Survey of glycoantigens in cells from alpha1-3galactosyltransferase knockout pig using a lectin microarray

Xenotransplantation. Jan-Feb 2010;17(1):61-70. doi: 10.1111/j.1399-3089.2009.00565.x.


Background: Glycoantigens represent major obstacles to successful xenotransplantation. Even after the alpha1-3galactosyltransferase (GalT) gene knockout (GalT-KO) pigs were produced, non-Gal antigens continue to be present. This study reports on lectin blot analyses for endothelial cells (EC) and fibroblasts from GalT-KO pigs.

Methods: Differences in glycoantigens that are produced on cell surfaces in humans and pigs were surveyed. Differences between ECs and fibroblasts from wild-type and GalT-KO pigs were also examined. EC and fibroblasts from GalT-KO pigs (heterozygous and homozygous) with N-acetylglucosaminyltransferase-III (GnT-III), a wild-type EC from the sibling, human EC lines, HUVEC (human EC from umbilical veins), & HAOEC (human EC from aortas), and human fibroblast line were used. EC and fibroblasts were cultured in gelatin-coated dishes for several days. After sonication and centrifugation, the supernatant protein from each cell was labeled with Cy3, applied to a lectin array and scanned with an SC Profiler, and analyzed using an Array Pro Analyzer.

Results: The pig EC showed higher signals in Euonymus Europaeus (EEL) & Griffonia simplicifolia I-B(4) (GSI-B4), binds alpha-Gal, and in Wisteria Floribunda (WFA), Helix pomatia (HPA), Glycine max (SBA), & Griffonia simplicifolia I-A(4) (GSI-A4), binds GalNAc including the Thomsen-Friedenreich precursor (Tn)-antigen, while the human EC showed strong signals in Ulex europaeus I (UEA-I), Maackia amurensis (MAL), Erythrina cristagalli (ECA), & Trichosanthes japonica I (TJA-I) instead. The EC from the GalT-KO pig signals for EEL & GSI-B4 disappeared and those for Bauhinia purpurea alba (BPL), HPA, SBA, & GSI-A4 were greatly diminished as well, while it up-regulated signals for Sambucus Nigra (SNA), Sambucus sieboldiana (SSA), & TJA-I, bind alpha2-6 sialic acid, compared to the wild-type pig EC. Concerning fibroblasts, the signals for HPA, SBA, & GSI-A4 were the most intense in the wild-type, and the intensities for homozygous-KO were less, approaching those of humans. In addition, the order of the intensities, as detected by Arachis hypogaea (PNA) & Maclura pomifera (MPA), binding Galbeta1-2GalNAc, indicates that the Thomsen-Friedenreich (T)-antigen is likely present on pig fibroblasts.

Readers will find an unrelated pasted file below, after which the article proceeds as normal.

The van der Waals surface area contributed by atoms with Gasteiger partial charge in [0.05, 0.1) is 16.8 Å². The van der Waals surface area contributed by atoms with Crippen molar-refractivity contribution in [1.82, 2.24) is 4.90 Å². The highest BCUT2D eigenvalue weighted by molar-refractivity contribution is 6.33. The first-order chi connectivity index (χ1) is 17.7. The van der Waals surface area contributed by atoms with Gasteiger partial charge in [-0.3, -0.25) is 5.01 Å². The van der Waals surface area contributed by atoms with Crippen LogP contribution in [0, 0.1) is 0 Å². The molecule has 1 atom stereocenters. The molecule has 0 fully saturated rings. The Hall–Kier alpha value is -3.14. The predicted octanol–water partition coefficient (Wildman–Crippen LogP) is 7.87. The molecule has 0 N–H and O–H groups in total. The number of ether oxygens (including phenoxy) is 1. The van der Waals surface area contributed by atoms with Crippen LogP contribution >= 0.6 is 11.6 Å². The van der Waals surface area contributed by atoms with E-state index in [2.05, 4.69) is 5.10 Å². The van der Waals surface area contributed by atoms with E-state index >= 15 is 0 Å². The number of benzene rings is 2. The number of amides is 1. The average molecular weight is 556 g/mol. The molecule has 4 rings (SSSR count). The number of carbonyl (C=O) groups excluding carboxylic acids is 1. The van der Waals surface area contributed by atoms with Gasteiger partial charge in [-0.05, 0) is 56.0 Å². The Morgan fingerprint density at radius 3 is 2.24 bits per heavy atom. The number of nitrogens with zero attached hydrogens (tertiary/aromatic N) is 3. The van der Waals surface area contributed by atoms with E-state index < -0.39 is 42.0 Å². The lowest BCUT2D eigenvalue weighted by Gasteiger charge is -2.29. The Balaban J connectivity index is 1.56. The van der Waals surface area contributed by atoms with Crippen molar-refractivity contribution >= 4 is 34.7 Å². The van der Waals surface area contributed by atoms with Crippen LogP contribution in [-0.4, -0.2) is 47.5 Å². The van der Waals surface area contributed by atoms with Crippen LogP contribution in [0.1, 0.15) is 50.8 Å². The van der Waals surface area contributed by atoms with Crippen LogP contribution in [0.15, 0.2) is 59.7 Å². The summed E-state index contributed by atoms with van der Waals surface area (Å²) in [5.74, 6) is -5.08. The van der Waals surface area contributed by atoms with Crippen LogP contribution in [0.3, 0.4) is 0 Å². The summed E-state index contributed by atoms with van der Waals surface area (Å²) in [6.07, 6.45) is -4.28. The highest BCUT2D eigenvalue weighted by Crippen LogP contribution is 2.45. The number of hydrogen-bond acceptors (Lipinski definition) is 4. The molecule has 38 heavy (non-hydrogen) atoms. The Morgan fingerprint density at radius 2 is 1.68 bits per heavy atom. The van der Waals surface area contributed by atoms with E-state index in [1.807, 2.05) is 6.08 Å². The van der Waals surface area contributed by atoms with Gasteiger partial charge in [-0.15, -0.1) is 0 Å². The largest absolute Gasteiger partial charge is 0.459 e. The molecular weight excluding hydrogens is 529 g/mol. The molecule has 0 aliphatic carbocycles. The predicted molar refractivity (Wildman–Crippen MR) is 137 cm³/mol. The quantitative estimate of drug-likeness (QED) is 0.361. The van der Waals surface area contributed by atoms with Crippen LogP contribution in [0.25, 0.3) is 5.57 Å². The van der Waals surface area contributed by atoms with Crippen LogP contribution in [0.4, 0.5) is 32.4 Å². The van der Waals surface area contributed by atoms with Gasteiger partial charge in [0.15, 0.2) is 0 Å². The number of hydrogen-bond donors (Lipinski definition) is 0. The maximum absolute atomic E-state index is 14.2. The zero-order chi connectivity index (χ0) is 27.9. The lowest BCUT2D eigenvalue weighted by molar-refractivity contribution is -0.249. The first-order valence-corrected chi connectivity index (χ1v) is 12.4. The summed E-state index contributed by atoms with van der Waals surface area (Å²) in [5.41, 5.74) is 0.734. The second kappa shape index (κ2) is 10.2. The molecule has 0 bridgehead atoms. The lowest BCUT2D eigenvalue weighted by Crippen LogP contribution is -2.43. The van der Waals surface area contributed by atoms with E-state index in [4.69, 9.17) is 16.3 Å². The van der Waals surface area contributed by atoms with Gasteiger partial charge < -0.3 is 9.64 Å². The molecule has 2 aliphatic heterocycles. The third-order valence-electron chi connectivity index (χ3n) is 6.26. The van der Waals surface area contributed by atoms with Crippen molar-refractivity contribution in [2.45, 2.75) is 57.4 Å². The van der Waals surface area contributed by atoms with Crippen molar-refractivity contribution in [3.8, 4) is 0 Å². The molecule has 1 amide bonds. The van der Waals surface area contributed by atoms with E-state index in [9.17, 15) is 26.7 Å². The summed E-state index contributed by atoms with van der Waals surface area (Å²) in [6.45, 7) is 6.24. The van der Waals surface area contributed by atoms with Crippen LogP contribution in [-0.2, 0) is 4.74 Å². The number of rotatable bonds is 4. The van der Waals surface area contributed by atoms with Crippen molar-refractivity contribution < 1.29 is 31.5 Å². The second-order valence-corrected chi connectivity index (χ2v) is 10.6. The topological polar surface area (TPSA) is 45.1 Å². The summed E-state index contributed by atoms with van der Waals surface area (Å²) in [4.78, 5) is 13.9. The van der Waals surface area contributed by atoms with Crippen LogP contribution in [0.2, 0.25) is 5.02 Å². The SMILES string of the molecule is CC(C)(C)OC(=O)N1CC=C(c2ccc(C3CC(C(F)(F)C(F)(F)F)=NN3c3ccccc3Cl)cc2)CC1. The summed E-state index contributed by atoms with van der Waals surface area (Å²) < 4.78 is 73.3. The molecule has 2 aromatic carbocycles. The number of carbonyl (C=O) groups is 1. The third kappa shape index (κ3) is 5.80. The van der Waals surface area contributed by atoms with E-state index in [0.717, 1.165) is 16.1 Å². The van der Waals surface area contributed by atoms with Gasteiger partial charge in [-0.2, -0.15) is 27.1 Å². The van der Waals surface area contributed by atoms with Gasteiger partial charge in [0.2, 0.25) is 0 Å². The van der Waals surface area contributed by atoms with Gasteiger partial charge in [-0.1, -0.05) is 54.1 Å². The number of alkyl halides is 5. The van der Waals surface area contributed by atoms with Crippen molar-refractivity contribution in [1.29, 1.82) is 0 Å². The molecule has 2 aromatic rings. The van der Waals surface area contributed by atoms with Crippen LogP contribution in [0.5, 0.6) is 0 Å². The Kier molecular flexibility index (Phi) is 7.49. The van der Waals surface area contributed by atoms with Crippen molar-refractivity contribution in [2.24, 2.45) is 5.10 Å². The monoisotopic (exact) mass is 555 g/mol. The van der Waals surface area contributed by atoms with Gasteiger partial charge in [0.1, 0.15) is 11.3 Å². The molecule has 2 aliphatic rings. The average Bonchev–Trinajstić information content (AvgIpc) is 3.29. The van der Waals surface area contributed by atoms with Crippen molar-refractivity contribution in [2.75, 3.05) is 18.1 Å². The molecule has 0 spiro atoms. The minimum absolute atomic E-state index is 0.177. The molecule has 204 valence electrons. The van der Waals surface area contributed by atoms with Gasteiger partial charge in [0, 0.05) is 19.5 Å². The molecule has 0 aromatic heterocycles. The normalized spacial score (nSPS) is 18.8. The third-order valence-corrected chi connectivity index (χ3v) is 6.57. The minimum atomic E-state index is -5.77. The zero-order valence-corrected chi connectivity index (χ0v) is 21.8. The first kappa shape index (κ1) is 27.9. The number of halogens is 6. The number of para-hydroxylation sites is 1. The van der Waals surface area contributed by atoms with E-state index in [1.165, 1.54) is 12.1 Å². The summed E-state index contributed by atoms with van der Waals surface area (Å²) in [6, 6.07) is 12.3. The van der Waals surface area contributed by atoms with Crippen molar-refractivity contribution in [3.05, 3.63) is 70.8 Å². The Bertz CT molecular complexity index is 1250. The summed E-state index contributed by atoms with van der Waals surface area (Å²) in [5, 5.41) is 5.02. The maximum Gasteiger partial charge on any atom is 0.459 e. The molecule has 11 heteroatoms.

Conclusion: It is possible that the T-antigen and Tn-antigen related to GalNAc are non-Gal antigens, but, fortunately, not only alpha-Gal but also GalNAc were found to be decreased in the KO-pig.

Publication types

  • Research Support, Non-U.S. Gov't

MeSH terms

  • Animals
  • Animals, Genetically Modified
  • Antigens / chemistry*
  • Antigens / immunology
  • Cells, Cultured
  • Endothelial Cells / cytology
  • Endothelial Cells / metabolism
  • Fibroblasts / cytology
  • Fibroblasts / immunology
  • Galactosyltransferases / genetics*
  • Galactosyltransferases / metabolism
  • Graft Rejection / immunology
  • Humans
  • Membrane Glycoproteins / chemistry
  • Membrane Glycoproteins / immunology*
  • Microarray Analysis / methods*
  • Plant Lectins / metabolism*
  • Sialic Acids / chemistry
  • Sialic Acids / immunology
  • Swine


  • Antigens
  • Membrane Glycoproteins
  • Plant Lectins
  • Sialic Acids
  • Galactosyltransferases
  • N-acetyllactosaminide alpha-1,3-galactosyltransferase